These two designs, the Profile and Bell designs, are available on Redbubble. I recommend a baseball 3/4 style, for that proper ‘sports teams supports’ design.

Phones Have Never Been Normal

I was born in the early 1980s. In the first house I remember living, we had a phone that was a pale yellow, with a thick transluscent plastic ring on the front. You dialed a number by sliding that ring around in sequence. When you picked it up, you could make a call to someone who was physically in their home at the time you called them. It had a long, twisty cable that you could really mess up but which kept you near it, by the little table in the hallway. The cable was very short – you could stand up, next to the phone, but that was it.

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4e: The Misbegotten Identity of ‘Ki.’

The origin system in 4th edition D&D was one of the subtler bits of design tech they had. The basic idea was that if you made an overarching term to explain how a bunch of mechanics ‘felt’ you could then reference that term. If something worked one way because of how divine spellcasters worked, by making all the spellcasters that worked that way ‘divine’ you could tidy up feat payloads and make the game work a lot more fluidly.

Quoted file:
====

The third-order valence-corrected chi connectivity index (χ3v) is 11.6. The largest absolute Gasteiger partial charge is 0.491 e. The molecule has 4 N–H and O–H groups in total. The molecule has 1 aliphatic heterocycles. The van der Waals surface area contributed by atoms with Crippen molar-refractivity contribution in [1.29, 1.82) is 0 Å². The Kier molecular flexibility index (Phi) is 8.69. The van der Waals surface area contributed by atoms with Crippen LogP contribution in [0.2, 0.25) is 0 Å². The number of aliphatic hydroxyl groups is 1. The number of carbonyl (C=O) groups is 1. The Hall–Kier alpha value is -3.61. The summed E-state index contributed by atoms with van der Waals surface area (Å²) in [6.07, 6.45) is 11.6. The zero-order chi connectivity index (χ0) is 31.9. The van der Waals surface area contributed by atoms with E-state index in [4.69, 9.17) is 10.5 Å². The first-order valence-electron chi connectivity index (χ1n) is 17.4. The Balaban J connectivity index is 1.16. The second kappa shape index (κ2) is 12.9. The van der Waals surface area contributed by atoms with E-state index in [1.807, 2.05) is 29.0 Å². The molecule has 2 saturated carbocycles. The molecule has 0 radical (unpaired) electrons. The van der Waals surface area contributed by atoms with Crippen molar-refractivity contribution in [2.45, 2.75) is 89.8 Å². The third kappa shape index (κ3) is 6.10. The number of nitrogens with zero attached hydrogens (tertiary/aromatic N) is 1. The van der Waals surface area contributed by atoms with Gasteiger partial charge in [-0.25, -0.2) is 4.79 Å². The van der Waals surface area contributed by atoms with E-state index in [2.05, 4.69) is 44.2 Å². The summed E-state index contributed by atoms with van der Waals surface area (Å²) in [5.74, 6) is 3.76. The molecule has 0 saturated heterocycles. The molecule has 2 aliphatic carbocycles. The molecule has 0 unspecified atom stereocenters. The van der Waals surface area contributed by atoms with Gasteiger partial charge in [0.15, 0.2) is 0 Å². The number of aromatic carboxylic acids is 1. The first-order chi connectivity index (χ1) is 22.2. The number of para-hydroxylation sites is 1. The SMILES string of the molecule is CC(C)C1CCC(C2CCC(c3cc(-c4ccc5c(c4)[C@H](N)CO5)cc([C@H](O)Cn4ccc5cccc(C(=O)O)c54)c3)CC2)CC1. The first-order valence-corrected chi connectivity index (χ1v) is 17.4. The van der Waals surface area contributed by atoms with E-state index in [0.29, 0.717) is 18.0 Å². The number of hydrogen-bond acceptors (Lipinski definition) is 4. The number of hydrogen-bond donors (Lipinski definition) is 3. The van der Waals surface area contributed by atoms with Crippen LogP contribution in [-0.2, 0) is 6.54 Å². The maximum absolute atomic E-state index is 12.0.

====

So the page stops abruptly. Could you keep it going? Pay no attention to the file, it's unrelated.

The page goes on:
This system got broke up into:

  • Martial, where you stab and bash and use weapons and armour and you get a bunch of mechanics based on movement, pushing and pulling things
  • Arcane, where you do wizard stuff, magic about thinking, and you get a bunch of mechanics based on making zones, summoning things and long-term effects
  • Divine, where you do cleric stuff, magic about getting an invisible friend to help you out, and you get a bunch of mechanics based on on healing, radiant damage, and ongoing rules-setting
  • Primal, where you do naturey stuff, connected to animals, plants and so on, and you get mechanics based on Just Having More Hitpoints.
  • Shadow, Sir Not Appearing In This Conversation